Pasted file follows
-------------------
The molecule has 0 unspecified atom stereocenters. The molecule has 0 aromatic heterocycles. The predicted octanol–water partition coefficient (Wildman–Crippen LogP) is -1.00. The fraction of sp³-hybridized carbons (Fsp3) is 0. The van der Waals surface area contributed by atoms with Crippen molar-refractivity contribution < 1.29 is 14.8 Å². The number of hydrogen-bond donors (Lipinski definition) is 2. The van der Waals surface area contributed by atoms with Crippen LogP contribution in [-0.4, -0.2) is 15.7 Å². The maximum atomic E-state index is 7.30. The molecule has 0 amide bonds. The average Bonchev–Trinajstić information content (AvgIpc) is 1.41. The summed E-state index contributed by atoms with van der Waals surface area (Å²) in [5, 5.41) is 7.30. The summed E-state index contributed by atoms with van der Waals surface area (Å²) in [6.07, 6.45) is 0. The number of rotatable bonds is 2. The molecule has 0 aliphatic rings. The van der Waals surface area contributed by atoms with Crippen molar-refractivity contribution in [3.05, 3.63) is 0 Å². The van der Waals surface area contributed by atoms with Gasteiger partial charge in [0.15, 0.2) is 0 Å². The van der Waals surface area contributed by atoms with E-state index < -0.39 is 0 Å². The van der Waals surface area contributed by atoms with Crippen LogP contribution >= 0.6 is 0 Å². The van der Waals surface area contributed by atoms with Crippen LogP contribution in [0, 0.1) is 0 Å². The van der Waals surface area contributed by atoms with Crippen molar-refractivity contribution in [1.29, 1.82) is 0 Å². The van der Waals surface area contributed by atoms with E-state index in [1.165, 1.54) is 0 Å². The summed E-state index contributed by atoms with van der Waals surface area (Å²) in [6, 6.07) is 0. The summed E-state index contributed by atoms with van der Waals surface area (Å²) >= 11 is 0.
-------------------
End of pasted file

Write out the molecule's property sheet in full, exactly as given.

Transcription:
The molecule has 0 unspecified atom stereocenters. The molecule has 0 aromatic heterocycles. The predicted octanol–water partition coefficient (Wildman–Crippen LogP) is -1.00. The fraction of sp³-hybridized carbons (Fsp3) is 0. The van der Waals surface area contributed by atoms with Crippen molar-refractivity contribution < 1.29 is 14.8 Å². The number of hydrogen-bond donors (Lipinski definition) is 2. The van der Waals surface area contributed by atoms with Crippen LogP contribution in [-0.4, -0.2) is 15.7 Å². The maximum atomic E-state index is 7.30. The molecule has 0 amide bonds. The average Bonchev–Trinajstić information content (AvgIpc) is 1.41. The summed E-state index contributed by atoms with van der Waals surface area (Å²) in [5, 5.41) is 7.30. The summed E-state index contributed by atoms with van der Waals surface area (Å²) in [6.07, 6.45) is 0. The number of rotatable bonds is 2. The molecule has 0 aliphatic rings. The van der Waals surface area contributed by atoms with Crippen molar-refractivity contribution in [3.05, 3.63) is 0 Å². The van der Waals surface area contributed by atoms with Gasteiger partial charge in [0.15, 0.2) is 0 Å². The van der Waals surface area contributed by atoms with E-state index < -0.39 is 0 Å². The van der Waals surface area contributed by atoms with Crippen LogP contribution >= 0.6 is 0 Å². The van der Waals surface area contributed by atoms with Crippen LogP contribution in [0, 0.1) is 0 Å². The van der Waals surface area contributed by atoms with Crippen molar-refractivity contribution in [1.29, 1.82) is 0 Å². The van der Waals surface area contributed by atoms with E-state index in [1.165, 1.54) is 0 Å². The summed E-state index contributed by atoms with van der Waals surface area (Å²) in [6, 6.07) is 0. The summed E-state index contributed by atoms with van der Waals surface area (Å²) >= 11 is 0.